Reviews in this issue:
- Mindgames - MMX
- Moraine – Manifest Density
- Fairclough & Youell - Momentarily
- Stomu Yamashta - Go Too
- Flash – Flash
- Peter Banks – Two Sides Of Peter Banks
- Pete Sinfield - Still Life
- Product – Earth
Mindgames - MMX
Tracklist: The Source (4:04), Glory Of Night (7:53), In My Humble Opinion... (5:26), Travels (10:54), Outside The Gloom (8:50), Destination Sky (5:32), The Pendulum (14:56)
One of Belgium's best bands in the genre of progressive/symphonic rock must be M!ndgames. The quintet releases its third album in 8 years, named after the current year in Roman figures (MMX meaning 2010). The lyrics are based on travels, every day events, the now and the tomorrow. Just like on the previous album Actors In A Play, EM-artist Frank van Bogaert was responsible for the production and his voice can be heard on The Pendulum. As producer, Frank helped to shape the band's sound: clear, very well balanced and polished.
The Source is a nice opening track in the vein of Genesis (period Duke), classic symphonic rock, well crafted, performed with passion. In the same vein but much slower is Glory Of Night. Nice subtle bass playing by Maximilian von Wüllersdorf. The straight forward clear voice of Bart Schram matches the music perfectly and the drumming of Petak is never over the top, but always refined. After some three minutes of smooth and mellow music it's time to shift into a higher gear and Rudy Vander Veken's guitar and Tom Truyers organ bring more of harder rocking edge. Some very nice hooks there and Schram sings a bit higher in the more powerful pieces and musically there seems to be influences from bands like Arena. Rudy does a really tasteful solo in the laid back interlude. This is my favourite track because it has everything good symphonic progressive music should have.
Acoustic guitar, bass and vocal can be heard in the first part of In My Humble Opinion... Later on some strings, piano and percussion are added but the music remains quite mellow, even when Rudy plays a nice melodic solo. In Travel we can appreciate a fine example of melodic symphonic music in the vein of Genesis (period Duke again), but also a big piece with references to Pink Floyd's Wish You Were Here album. There's a awesome 'Moog' solo by Truyers and then there's an interlude of almost electronic music with lots of spacey effects. Truyers' synths, piano and keyboards take over and the first theme returns. Schram has to sing a bit over the top here.
Truyers' piano opens Outside The Gloom and Schram's sole vocal joins him. Softly sung high notes, accompanied by keyboards and later the full band, are alternated with some "Gabrielesque" singing. Some changes in tempo and different themes contribute to the diversity of the musical genres in this track, where pop, prog and rock music melt together. There are even some parts where I recognise the sound of Uriah Heep. A bit heavier and with clear references to Marillion's Grendel (and thus also Genesis' last part of Supper's Ready) is Destination Sky. The last part of the track feature Truyers' synth solo and Vander Veken's guitar.
The final track is The Pendulum, the longest one on the album and a real 'epic'. A majestic opening with orchestral keyboards and Schram's spoken words are the prelude to a piece of beautiful but rather plain straight forward symphonic pop. The middle section consists of a atmospheric keyboard driven part with a dialogue between Frank van Bogaert and Bart Schram about the history and future of mankind and its discoveries, followed by a very nice up tempo piece of music, with references to Arena and IQ. Then a slower piece with again spoken words, the same theme is presented in another arrangement with Schram singing and an acoustic guitar soloing. Gently, the full band joins in and Truyers' keys are getting more bombastic and orchestral every minute. Vander Veken shows his abilities but instead of genuine climax with a dazzling duet between synth and guitar, the band chose to let the music fade away, 'dying in beauty'.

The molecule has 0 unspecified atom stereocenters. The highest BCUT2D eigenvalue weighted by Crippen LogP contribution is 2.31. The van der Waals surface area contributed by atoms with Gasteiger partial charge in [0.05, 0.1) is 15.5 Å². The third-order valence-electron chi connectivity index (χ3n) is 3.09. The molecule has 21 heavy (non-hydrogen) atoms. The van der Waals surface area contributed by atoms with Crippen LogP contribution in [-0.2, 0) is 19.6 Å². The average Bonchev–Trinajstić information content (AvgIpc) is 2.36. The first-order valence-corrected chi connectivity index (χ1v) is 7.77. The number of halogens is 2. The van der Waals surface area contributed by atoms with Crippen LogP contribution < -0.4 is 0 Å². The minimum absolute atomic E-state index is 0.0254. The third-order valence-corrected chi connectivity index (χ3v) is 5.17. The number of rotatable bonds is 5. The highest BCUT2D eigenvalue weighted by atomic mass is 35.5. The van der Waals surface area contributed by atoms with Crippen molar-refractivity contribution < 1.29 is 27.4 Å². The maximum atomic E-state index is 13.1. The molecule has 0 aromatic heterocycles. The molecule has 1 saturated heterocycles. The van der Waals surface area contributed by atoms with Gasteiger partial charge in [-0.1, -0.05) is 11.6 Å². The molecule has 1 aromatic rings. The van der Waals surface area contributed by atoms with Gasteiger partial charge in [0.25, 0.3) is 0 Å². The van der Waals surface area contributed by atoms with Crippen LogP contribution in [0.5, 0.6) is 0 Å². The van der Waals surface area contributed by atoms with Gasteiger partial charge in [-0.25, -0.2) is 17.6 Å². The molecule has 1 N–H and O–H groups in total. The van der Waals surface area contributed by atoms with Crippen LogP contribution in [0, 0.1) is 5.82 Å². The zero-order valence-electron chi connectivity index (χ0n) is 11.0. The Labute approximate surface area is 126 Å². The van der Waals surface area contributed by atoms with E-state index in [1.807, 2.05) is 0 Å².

MMX is a really nice, easy listening, both melodic and symphonic album with a feel for theatrics and detail. A worthy successor to Actors In A Play but it's clear the band sticks to their sound, their 'comfort-zone' and refrains from taking bold steps or adding new elements to their music. Not groundbreaking, but a very tasteful album, however, overall atmospherically comparable to for instance albums by Castanarc.
Conclusion: 7 out of 10
Moraine – Manifest Density
Tracklist: Save The Yuppie Breeding Grounds (4:12), Ephebus Amoebus (4:55), Nacho Sunset (4:29), $9 Pay-per-view Lifetime TV Movie (5:51), Manifest Density (3:55), Uncle Tang’s Cabinet Of Dr. Cagliari (4:01), Disillusioned Avatar (5:15), Kuru (5:02), Revenge Grandmother (5:11), Staggerin’ (4:41), Middlebrau (6:46)
Moraine are a self-styled ‘electric string quartet-plus drums’ hailing from Seattle. The band’s leading light is the experienced and well-travelled guitarist Dennis Rea, who is a veteran of numerous experimental groups since the 1970’s as well as one of the first western musicians to record an album for a Chinese record label – he spent several years in Taiwan and China and toured extensively over there. Clearly such an experienced musician is going to exert a degree of influence over any project he’s involved with, but Moraine are far from a one-man-band – the song writing credits are shared fairly equally throughout the band, and violin and cello are as prominent in the mix as guitar.
Amongst Moraine’s influences listed on the promo material are such diverse names as King Crimson, Univers Zero, Art Zoyd and ‘traditional East Asian music’, but its fair to say one name does stand out as being particularly fundamental to the band’s sound – John McLaughlin’s influential early 70’s fusion outfit Mahavishnu Orchestra. Rea’s compositions (particularly Nacho Sunset) lean particularly towards this sound, with similarities including the prominent use of violin as a lead instrument, the Eastern influence to the overall sound and indeed Rea’s own style of guitar playing which is comparable in style and tone to McLaughlin’s.